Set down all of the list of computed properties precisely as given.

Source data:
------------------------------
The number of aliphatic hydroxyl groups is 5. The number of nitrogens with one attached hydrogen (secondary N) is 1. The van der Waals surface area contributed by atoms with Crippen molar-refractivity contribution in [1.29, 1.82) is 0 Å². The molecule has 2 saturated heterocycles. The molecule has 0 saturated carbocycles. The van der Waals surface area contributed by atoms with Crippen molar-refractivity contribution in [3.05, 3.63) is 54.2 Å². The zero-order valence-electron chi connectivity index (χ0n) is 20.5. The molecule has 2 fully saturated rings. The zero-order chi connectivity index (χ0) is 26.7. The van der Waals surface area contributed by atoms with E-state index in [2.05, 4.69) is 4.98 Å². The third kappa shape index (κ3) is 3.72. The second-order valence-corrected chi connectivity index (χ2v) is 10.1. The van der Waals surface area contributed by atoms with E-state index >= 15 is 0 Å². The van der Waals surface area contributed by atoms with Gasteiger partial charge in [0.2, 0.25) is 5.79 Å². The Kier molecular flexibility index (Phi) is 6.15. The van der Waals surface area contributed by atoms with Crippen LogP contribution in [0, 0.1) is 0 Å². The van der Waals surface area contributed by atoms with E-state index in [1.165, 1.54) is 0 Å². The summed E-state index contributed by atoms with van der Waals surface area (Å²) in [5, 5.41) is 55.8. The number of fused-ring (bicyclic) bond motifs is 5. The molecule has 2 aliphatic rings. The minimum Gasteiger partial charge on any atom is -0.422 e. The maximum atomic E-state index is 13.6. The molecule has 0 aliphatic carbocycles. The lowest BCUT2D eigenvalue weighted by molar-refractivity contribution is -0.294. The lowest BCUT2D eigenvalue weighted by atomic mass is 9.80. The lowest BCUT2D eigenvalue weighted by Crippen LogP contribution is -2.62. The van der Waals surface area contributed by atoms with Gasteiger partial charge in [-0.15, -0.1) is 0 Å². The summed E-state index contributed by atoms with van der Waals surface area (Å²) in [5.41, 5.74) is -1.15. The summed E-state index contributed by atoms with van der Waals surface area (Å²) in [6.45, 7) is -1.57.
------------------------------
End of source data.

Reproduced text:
The number of aliphatic hydroxyl groups is 5. The number of nitrogens with one attached hydrogen (secondary N) is 1. The van der Waals surface area contributed by atoms with Crippen molar-refractivity contribution in [1.29, 1.82) is 0 Å². The molecule has 2 saturated heterocycles. The molecule has 0 saturated carbocycles. The van der Waals surface area contributed by atoms with Crippen molar-refractivity contribution in [3.05, 3.63) is 54.2 Å². The zero-order valence-electron chi connectivity index (χ0n) is 20.5. The molecule has 2 fully saturated rings. The zero-order chi connectivity index (χ0) is 26.7. The van der Waals surface area contributed by atoms with E-state index in [2.05, 4.69) is 4.98 Å². The third kappa shape index (κ3) is 3.72. The second-order valence-corrected chi connectivity index (χ2v) is 10.1. The van der Waals surface area contributed by atoms with E-state index >= 15 is 0 Å². The van der Waals surface area contributed by atoms with Gasteiger partial charge in [0.2, 0.25) is 5.79 Å². The Kier molecular flexibility index (Phi) is 6.15. The van der Waals surface area contributed by atoms with Crippen LogP contribution in [0, 0.1) is 0 Å². The van der Waals surface area contributed by atoms with E-state index in [1.165, 1.54) is 0 Å². The summed E-state index contributed by atoms with van der Waals surface area (Å²) in [5, 5.41) is 55.8. The number of fused-ring (bicyclic) bond motifs is 5. The molecule has 2 aliphatic rings. The minimum Gasteiger partial charge on any atom is -0.422 e. The maximum atomic E-state index is 13.6. The molecule has 0 aliphatic carbocycles. The lowest BCUT2D eigenvalue weighted by molar-refractivity contribution is -0.294. The lowest BCUT2D eigenvalue weighted by atomic mass is 9.80. The lowest BCUT2D eigenvalue weighted by Crippen LogP contribution is -2.62. The van der Waals surface area contributed by atoms with Gasteiger partial charge in [-0.15, -0.1) is 0 Å². The summed E-state index contributed by atoms with van der Waals surface area (Å²) in [5.41, 5.74) is -1.15. The summed E-state index contributed by atoms with van der Waals surface area (Å²) in [6.45, 7) is -1.57.